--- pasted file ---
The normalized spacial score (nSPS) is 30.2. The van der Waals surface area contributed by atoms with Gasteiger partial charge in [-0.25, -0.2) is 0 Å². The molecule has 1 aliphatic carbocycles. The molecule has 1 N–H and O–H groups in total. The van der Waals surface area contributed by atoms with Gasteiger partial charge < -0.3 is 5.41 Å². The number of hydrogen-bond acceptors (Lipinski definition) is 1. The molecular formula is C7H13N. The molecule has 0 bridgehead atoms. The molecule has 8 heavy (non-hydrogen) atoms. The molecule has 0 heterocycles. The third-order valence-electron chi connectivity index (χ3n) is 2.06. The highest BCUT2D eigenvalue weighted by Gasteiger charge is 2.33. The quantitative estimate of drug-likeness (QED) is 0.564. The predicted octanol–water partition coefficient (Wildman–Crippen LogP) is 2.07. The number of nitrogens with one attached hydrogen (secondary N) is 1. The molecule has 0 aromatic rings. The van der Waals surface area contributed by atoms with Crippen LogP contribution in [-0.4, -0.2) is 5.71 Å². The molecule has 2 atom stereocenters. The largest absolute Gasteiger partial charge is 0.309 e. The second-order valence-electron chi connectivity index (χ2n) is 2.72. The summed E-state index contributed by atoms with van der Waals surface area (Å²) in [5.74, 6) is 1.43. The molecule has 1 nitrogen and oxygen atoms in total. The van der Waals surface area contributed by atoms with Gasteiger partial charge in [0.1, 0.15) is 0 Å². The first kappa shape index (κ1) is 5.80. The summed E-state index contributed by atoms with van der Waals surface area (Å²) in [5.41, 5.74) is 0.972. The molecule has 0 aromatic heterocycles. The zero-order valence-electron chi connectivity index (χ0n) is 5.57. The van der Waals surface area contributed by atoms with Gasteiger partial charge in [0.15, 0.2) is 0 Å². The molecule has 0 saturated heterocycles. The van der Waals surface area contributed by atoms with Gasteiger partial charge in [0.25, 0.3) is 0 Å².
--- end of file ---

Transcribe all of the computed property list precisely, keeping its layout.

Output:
The normalized spacial score (nSPS) is 30.2. The van der Waals surface area contributed by atoms with Gasteiger partial charge in [-0.25, -0.2) is 0 Å². The molecule has 1 aliphatic carbocycles. The molecule has 1 N–H and O–H groups in total. The van der Waals surface area contributed by atoms with Gasteiger partial charge < -0.3 is 5.41 Å². The number of hydrogen-bond acceptors (Lipinski definition) is 1. The molecular formula is C7H13N. The molecule has 0 bridgehead atoms. The molecule has 8 heavy (non-hydrogen) atoms. The molecule has 0 heterocycles. The third-order valence-electron chi connectivity index (χ3n) is 2.06. The highest BCUT2D eigenvalue weighted by Gasteiger charge is 2.33. The quantitative estimate of drug-likeness (QED) is 0.564. The predicted octanol–water partition coefficient (Wildman–Crippen LogP) is 2.07. The number of nitrogens with one attached hydrogen (secondary N) is 1. The molecule has 0 aromatic rings. The van der Waals surface area contributed by atoms with Crippen LogP contribution in [-0.4, -0.2) is 5.71 Å². The molecule has 2 atom stereocenters. The largest absolute Gasteiger partial charge is 0.309 e. The second-order valence-electron chi connectivity index (χ2n) is 2.72. The summed E-state index contributed by atoms with van der Waals surface area (Å²) in [5.74, 6) is 1.43. The molecule has 1 nitrogen and oxygen atoms in total. The van der Waals surface area contributed by atoms with Gasteiger partial charge in [0.1, 0.15) is 0 Å². The first kappa shape index (κ1) is 5.80. The summed E-state index contributed by atoms with van der Waals surface area (Å²) in [5.41, 5.74) is 0.972. The molecule has 0 aromatic heterocycles. The zero-order valence-electron chi connectivity index (χ0n) is 5.57. The van der Waals surface area contributed by atoms with Gasteiger partial charge in [0.15, 0.2) is 0 Å². The molecule has 0 saturated heterocycles. The van der Waals surface area contributed by atoms with Gasteiger partial charge in [0.25, 0.3) is 0 Å².